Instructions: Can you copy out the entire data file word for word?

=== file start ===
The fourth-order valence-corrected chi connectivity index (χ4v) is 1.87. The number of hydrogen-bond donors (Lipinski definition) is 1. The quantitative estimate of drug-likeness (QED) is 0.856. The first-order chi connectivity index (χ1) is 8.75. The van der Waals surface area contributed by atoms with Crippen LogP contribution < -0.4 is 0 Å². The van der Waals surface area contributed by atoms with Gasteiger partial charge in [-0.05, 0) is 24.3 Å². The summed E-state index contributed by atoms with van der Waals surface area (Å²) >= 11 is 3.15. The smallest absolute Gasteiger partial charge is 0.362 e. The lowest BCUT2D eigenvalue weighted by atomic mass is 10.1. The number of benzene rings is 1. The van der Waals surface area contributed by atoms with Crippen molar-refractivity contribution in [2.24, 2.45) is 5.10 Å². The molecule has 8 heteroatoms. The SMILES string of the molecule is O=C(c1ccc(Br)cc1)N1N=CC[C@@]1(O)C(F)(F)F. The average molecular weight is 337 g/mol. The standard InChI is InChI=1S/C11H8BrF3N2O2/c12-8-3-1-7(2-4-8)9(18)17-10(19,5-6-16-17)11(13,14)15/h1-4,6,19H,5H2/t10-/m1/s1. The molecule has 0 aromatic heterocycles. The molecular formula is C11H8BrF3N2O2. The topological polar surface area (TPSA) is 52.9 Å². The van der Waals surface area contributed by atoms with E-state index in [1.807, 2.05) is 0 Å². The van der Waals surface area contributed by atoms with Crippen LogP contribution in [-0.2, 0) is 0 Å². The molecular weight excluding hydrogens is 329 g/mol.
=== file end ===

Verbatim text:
The fourth-order valence-corrected chi connectivity index (χ4v) is 1.87. The number of hydrogen-bond donors (Lipinski definition) is 1. The quantitative estimate of drug-likeness (QED) is 0.856. The first-order chi connectivity index (χ1) is 8.75. The van der Waals surface area contributed by atoms with Crippen LogP contribution < -0.4 is 0 Å². The van der Waals surface area contributed by atoms with Gasteiger partial charge in [-0.05, 0) is 24.3 Å². The summed E-state index contributed by atoms with van der Waals surface area (Å²) >= 11 is 3.15. The smallest absolute Gasteiger partial charge is 0.362 e. The lowest BCUT2D eigenvalue weighted by atomic mass is 10.1. The number of benzene rings is 1. The van der Waals surface area contributed by atoms with Crippen molar-refractivity contribution in [2.24, 2.45) is 5.10 Å². The molecule has 8 heteroatoms. The SMILES string of the molecule is O=C(c1ccc(Br)cc1)N1N=CC[C@@]1(O)C(F)(F)F. The average molecular weight is 337 g/mol. The standard InChI is InChI=1S/C11H8BrF3N2O2/c12-8-3-1-7(2-4-8)9(18)17-10(19,5-6-16-17)11(13,14)15/h1-4,6,19H,5H2/t10-/m1/s1. The molecule has 0 aromatic heterocycles. The molecular formula is C11H8BrF3N2O2. The topological polar surface area (TPSA) is 52.9 Å². The van der Waals surface area contributed by atoms with E-state index in [1.807, 2.05) is 0 Å². The van der Waals surface area contributed by atoms with Crippen LogP contribution in [-0.2, 0) is 0 Å². The molecular weight excluding hydrogens is 329 g/mol.